Whilst the topic of wildlife trade is vastly discussed in scientific papers and news reports highlighting on the charismatic and flagship species like sea turtles, tiger, and elephants across the global, there has been a rapid growth of research interest on the online wildlife trade reflecting the internet provides more opportunities for trading wildlife on e-commence websites with unregulated and loosen enforcement. Until a report from the International Fund for Animal Welfare (IFAW) focusing on online wildlife trade in global recently, it indicates that China is the foremost country trading the majority wildlife online while earning the profit of $2.7 million. The statistical is also striking that approximately 544 items traded in 2008 were illegal wildlife species which are listed under CITES Appendices. In short, online wildlife trade is very likely not only posing the wildlife in peril. Meanwhile, it also triggers the challenges on protecting wildlife conservation via the internet.
Online wildlife trade records (Source: Wanted – Dead or Alive – Exposing Online Wildlife Trade – IFAW)
It has seemingly posed great difficulties to secure the online trade on e-commence websites. The rapidly evolving high-tech platforms on social media recently have blossomed wildlife trade in a more remote way. With regards to the security of the online trade on e-commence websites, I have conducted an online e-commence monitoring wild orchid trade on a popular Chinese website, TaoBao which is part of the group of Alibaba e-commence trade company, the leading online trade company in China. Its functions are like eBay allowing products trading online. Based on my personal observation regarding to monitoring the online trade for a year, I have noticed that it is difficult to track down both routes on import and export destinations. Some sellers have refused to display the location of the wild orchids where they collected from. It increases the hardness on finding the source of orchid where it comes from as well. Similarly, the sellers provide international shipping to USA, Africa, Canada, and Russia etc. It is difficult to check the shipment destination once it has exported outside China. It is clearly to indicate the online trade is far beyond to control and collect accurate information of sellers and buyers once it is traded.
The screenshot taken from TaoBao is an example of a rare orchid (Eulophia zollingeri) under Wild Plants Protection in China (Source: TaoBao)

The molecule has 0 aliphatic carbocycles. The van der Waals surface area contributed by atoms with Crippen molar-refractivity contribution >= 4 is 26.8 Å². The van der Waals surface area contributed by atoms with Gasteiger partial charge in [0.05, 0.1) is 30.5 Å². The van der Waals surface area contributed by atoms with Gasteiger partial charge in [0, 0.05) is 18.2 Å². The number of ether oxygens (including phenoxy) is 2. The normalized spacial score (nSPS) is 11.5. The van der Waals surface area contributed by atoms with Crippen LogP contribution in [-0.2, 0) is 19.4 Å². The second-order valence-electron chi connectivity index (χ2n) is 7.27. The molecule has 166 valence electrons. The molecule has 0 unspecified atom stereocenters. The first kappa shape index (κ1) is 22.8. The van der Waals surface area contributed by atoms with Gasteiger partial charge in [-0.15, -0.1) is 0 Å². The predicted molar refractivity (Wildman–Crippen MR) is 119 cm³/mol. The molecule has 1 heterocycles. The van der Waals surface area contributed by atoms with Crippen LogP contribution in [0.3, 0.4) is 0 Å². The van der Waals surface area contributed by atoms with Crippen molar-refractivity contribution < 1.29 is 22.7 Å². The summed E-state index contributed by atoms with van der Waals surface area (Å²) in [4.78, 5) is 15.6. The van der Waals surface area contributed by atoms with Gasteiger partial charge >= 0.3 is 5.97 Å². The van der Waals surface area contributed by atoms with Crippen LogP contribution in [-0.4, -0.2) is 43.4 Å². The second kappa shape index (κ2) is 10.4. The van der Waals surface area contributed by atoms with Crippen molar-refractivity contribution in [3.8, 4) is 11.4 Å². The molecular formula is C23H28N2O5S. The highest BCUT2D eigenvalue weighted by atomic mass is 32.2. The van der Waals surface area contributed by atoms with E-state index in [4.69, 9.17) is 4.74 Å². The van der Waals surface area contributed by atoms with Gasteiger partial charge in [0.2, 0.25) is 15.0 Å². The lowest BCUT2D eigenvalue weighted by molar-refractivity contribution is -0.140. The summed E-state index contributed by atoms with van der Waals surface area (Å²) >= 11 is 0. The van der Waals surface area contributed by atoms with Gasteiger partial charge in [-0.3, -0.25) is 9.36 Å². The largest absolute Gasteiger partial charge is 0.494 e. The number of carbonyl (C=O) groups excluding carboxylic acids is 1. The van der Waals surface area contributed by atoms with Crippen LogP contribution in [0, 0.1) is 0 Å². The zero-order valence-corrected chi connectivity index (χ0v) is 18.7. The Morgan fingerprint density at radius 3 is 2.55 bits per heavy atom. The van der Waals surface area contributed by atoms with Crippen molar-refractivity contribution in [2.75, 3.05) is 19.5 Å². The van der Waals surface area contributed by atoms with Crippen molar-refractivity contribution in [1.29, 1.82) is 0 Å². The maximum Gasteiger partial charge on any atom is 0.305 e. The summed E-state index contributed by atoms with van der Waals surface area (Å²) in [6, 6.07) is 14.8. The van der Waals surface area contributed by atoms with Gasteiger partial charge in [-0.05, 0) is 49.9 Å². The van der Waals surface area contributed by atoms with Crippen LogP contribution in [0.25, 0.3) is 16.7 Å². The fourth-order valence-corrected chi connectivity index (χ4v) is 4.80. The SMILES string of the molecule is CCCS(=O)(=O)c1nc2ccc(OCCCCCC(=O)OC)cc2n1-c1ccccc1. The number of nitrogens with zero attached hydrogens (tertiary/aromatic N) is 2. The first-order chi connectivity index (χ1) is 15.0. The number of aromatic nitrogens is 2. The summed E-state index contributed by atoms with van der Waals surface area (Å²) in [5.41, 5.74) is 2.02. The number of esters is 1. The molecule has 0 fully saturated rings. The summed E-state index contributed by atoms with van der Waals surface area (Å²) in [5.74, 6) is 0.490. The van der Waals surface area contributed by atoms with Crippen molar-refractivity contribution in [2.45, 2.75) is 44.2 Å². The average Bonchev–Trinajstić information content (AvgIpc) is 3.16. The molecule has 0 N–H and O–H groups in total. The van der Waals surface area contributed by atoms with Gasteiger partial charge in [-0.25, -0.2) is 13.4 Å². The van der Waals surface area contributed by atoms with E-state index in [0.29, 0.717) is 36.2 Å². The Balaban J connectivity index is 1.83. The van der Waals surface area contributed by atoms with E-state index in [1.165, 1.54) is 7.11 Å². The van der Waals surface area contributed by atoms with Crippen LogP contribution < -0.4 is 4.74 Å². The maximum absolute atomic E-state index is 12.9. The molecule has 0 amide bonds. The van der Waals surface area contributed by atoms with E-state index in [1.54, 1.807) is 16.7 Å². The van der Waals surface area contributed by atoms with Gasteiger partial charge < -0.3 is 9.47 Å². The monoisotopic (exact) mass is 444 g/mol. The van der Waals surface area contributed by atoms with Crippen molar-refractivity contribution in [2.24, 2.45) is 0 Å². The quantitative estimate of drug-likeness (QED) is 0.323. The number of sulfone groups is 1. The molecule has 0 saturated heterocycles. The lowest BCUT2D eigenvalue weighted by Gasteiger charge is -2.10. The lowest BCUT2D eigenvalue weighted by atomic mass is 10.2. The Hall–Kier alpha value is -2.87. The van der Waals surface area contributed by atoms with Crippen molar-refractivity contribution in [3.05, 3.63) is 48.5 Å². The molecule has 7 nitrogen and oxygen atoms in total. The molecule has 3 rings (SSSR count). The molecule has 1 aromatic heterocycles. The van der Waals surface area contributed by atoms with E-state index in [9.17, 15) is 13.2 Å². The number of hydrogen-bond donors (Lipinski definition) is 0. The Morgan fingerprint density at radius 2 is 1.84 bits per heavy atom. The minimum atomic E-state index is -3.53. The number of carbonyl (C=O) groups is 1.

The up-surging novel technological platforms highly encourage the online wildlife trade activities. A report from China Wildlife Conservation Association (CWCA) released in this year indicated that there have been increasing numbers of using social media for trade which is more likely referring to online marketplaces and forums. The IFAW report mentioned that the social media, “QQ” or and “WeChat”, are widely used in the online trade. These social media provide a platform enhances communication between the trade by instant messages. Most sellers leave their “QQ” and “WeChat” contact information for further trade information. A news from The Guardian also recently discovered the wildlife trades on elephant ivory have been widespread in Vietnam to China via social media like Facebook and “WeChat”. It highlights that the sellers are efficient on using voice messages in Chinese for trade because they are not able to write in Chinese for text messages. Also, the report indicates that the traders use “WeChat Wallet” (or alternatively known as “WeChat Pay”) which is a handle for making payment through the phone device. All these social media provide great advantages from avoiding the detectability from the authorities and regulators. These evidences stressed the use of social media for online wildlife trade and the lack of efficient enforcement on regulating the online wildlife trade from the use of social media.
WeChat Pay allows instant currency transfer to another WeChat user (Source: WeChat App)
The more online enforcement on wildlife trade, the more various techniques the apt traders use. For example, they might create the phony names of their wildlife products or advertising various and more than one products on a single item post from the selling list. Tremendous wildlife conservation efforts are needed to explore in order to combat trading wildlife on e-commence websites in China. There are many regional strategies are needed to create detailed solutions that everyone from using the internet involve in preventing wildlife trade online. Conservation efforts has started in an upper level scale, TRAFFIC legislated a new agreement with Alibaba on monitoring wildlife trade online regulating illegal wildlife products have trade online in October 2014. As the sellers and buyers trading the wildlife products online, the CWCA report mentions the new function -“Report” handle which has already deployed on “QQ” and “WeChat”. It requires to provide the type of illegal trade product, the account information of the traders, times, place, and pictures which strength the regulations and enforcement on online wildlife trade.
“Report” function handle in the social media “QQ” and “WeChat” for reporting the wildlife illegal trade (Source: The report from China Wildlife Conservation Association)
But…..What more can we do about online wildlife trade?